In case you missed it – John Bogle was recently criticized for supposedly stating that ETFs are bad for the investment world. But Bogle’s comments were very specific. Bogle doesn’t think ETFs are necessarily bad for the investment world. He thinks they can be abused though and that many of the products that have come out in recent years are based on nothing more than a marketing pitch inside of a vehicle that sucks fees while failing to provide what it promises. I think there’s a lot of truth to that view.
The following comments nicely summarize his views:
” . . . I remain positive on the (ETF) concept, but only when (a) the right kinds of ETFs are used; and (b) used for investment and not speculation. I’m decidedly negative about the remarkable range of foolish extremes that have characterized their implementation.”
“ETFs have become a means for hedge funds to speculate on the market throughout the trading day . . . Like a hyperactive child, the finance sector can never let a good thing be . . .”
I’ve often described the ETF as the “greatest marketing innovation” of the fund industry so far in the twenty-first century. I stand by that statement….whether it is the greatest investment innovation remains to be seen.”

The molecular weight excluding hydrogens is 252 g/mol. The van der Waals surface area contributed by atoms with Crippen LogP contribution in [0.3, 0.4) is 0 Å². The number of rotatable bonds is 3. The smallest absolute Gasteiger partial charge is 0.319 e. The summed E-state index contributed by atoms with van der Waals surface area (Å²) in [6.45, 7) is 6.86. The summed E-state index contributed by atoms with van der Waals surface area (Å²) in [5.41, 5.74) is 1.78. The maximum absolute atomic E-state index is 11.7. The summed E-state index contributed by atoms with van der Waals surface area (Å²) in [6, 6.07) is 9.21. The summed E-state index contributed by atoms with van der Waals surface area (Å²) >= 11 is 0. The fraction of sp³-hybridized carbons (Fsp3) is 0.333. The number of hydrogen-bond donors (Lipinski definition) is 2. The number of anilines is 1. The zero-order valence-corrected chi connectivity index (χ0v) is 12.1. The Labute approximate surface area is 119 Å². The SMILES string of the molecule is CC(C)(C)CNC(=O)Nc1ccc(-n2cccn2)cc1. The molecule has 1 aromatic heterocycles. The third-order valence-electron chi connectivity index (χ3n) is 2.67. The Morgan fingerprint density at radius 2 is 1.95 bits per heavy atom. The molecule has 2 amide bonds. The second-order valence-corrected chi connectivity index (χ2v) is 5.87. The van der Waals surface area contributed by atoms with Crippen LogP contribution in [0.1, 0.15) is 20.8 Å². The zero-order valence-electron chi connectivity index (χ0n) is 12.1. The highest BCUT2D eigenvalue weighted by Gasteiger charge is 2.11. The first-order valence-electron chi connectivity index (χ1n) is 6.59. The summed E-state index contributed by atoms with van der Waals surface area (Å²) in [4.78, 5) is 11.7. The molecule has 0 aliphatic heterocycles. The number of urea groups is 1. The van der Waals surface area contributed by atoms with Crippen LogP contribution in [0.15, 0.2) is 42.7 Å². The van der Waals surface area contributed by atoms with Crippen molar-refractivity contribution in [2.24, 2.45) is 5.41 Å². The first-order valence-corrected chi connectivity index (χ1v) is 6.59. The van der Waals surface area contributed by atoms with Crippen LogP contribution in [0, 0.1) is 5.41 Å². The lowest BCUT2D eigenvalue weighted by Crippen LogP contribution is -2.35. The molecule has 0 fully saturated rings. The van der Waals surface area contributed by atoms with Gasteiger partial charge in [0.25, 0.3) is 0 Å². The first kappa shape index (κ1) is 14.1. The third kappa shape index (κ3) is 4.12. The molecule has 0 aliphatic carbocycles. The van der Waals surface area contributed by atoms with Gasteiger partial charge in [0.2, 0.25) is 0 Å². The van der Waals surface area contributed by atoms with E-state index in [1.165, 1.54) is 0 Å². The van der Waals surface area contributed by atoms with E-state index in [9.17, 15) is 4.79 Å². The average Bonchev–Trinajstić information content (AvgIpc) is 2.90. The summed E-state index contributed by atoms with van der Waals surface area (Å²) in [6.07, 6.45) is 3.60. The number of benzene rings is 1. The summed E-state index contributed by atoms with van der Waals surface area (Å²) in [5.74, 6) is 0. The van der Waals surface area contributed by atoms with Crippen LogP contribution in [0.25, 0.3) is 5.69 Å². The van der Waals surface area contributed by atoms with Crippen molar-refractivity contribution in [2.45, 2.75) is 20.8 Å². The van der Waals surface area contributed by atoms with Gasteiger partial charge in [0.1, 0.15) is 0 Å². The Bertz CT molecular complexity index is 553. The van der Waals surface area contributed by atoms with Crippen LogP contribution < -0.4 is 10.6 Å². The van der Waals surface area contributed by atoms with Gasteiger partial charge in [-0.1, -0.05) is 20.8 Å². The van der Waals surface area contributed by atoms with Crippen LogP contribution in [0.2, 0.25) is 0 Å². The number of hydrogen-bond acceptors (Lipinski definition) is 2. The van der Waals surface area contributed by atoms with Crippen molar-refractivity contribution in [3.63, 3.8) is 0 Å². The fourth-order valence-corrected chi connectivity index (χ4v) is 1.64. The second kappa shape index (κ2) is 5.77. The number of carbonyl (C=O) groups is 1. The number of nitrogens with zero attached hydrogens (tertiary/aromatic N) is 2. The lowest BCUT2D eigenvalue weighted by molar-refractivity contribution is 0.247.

The ETF world provides investors (really savers) with options and flexibility. Unfortunately, that flexibility is often abused or misunderstood. While I agree with most of what Mr. Bogle says, I think he’s wrong that ETFs are not the greatest investment innovation of the 21st century. Personally, I think ETFs will slowly kill off the mutual fund and hedge fund businesses as more and more people realize the greater fee efficiency, tax efficiency and general flexibility they provide.
Mr. Roche is the Founder and Chief Investment Officer of Discipline Funds.Discipline Funds is a low fee financial advisory firm with a focus on helping people be more disciplined with their finances.
He is also the author of Pragmatic Capitalism: What Every Investor Needs to Understand About Money and Finance, Understanding the Modern Monetary System and Understanding Modern Portfolio Construction.
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